About John Gilstrap

John Gilstrap is the New York Times bestselling author of Friendly Fire, Nick of Time, Against All Enemies, End Game, Soft Targets, High Treason, Damage Control, Threat Warning, Hostage Zero, No Mercy, Nathan’s Run, At All Costs, Even Steven, Scott Free and Six Minutes to Freedom. Four of his books have been purchased or optioned for the Big Screen. In addition, John has written four screenplays for Hollywood, adapting the works of Nelson DeMille, Norman McLean and Thomas Harris. He will co-produce the film adaptation of his book, Six Minutes to Freedom, which should begin filming in 2017. A frequent speaker at literary events, John also teaches seminars on suspense writing techniques at a wide variety of venues, from local libraries to The Smithsonian Institution. Outside of his writing life, John is a renowned safety expert with extensive knowledge of explosives, weapons systems, hazardous materials, and fire behavior. John lives in Fairfax, VA.

Choose Your Weapon

By John Gilstrap

In the comments section of my most recent gun porn post, our own Jordan Dane gave me the idea of doing a post on how a character–particularly a female character–would go about choosing which handgun to carry.  Way to tee one up for the Johnster!

Caliber (and caliber snobs)

As I’ve discussed here before, “caliber” refers to the diameter of a bullet at its widest point, measured in inches or millimeters.  (Note: in the parlance of people who know guns, the word caliber is exclusively used in reference to measurement in inches.  One would never say “nine millimeter caliber,” but one would say “.38 caliber.”)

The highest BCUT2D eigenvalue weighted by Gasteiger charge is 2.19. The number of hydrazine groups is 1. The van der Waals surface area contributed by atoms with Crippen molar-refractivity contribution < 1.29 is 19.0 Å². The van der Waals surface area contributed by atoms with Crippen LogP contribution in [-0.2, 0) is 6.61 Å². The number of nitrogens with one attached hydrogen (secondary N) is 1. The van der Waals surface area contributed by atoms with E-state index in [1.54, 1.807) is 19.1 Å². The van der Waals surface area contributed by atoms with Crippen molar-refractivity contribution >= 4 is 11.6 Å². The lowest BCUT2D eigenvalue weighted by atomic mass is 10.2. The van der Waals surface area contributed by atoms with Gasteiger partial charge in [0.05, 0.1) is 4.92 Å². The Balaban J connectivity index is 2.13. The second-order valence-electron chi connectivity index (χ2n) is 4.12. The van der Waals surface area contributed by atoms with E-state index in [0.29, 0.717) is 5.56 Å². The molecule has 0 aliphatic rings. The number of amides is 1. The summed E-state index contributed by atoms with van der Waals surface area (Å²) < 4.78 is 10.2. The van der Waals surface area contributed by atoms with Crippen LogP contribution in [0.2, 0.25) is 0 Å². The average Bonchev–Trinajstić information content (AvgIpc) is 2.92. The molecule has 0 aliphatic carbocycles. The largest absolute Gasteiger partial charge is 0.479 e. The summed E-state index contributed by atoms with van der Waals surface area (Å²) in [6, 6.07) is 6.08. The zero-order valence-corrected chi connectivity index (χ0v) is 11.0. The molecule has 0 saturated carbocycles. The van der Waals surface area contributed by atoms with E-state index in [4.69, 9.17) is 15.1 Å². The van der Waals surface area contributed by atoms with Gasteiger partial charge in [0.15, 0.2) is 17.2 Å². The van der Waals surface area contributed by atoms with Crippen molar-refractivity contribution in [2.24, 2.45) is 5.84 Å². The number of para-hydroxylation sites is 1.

If you hang out at some of the corners of the Internet that I visit from time to time, you’ll learn that there’s a very vocal element out there that states without equivocation that any caliber that doesn’t start with a 4 or larger isn’t worth carrying.  They’ll talk about “stopping power” and “lethality” and hold in contempt anyone who is not willing to strap a two-pound hand cannon to their belt.  I call these bloviators caliber snobs, and believe their claims to fall within the broad category known as Bravo Sierra.

I’ve previously posted on how bullets do their damage.  You’re sending a hunk of metal through vulnerable parts of your target’s anatomy.  If it hits the appropriate anatomy, the result is reasonably predictable.  In almost all cases, a poorly aimed mini-cannonball does far less damage than a well-placed .22.  Have your character choose a weapon s/he can reasonably control.

Ultimately, selection comes down to manageability.  This leads us to…

My friend Isaac Newton

Newton’s three laws of motion are:

1. An object at rest tends to stay at rest.

2. The acceleration of an object is affected by two factors: the force applied; and the object’s mass.

3. Every action has an equal and opposite reaction.

Sooo . . . Heavier bullets need more force to get them out of the barrel and on their way.  Greater force creates greater recoil.  For any given caliber of firearm, the heavier the gun, the less recoil felt by the shooter.  The greater the felt recoil, the more likely the shot will be off-target.  There are lots of reasons for this, but for our purposes here, it boils down to the shooter getting what I call the yips.  They anticipate the punch to the hand and they screw up their aim.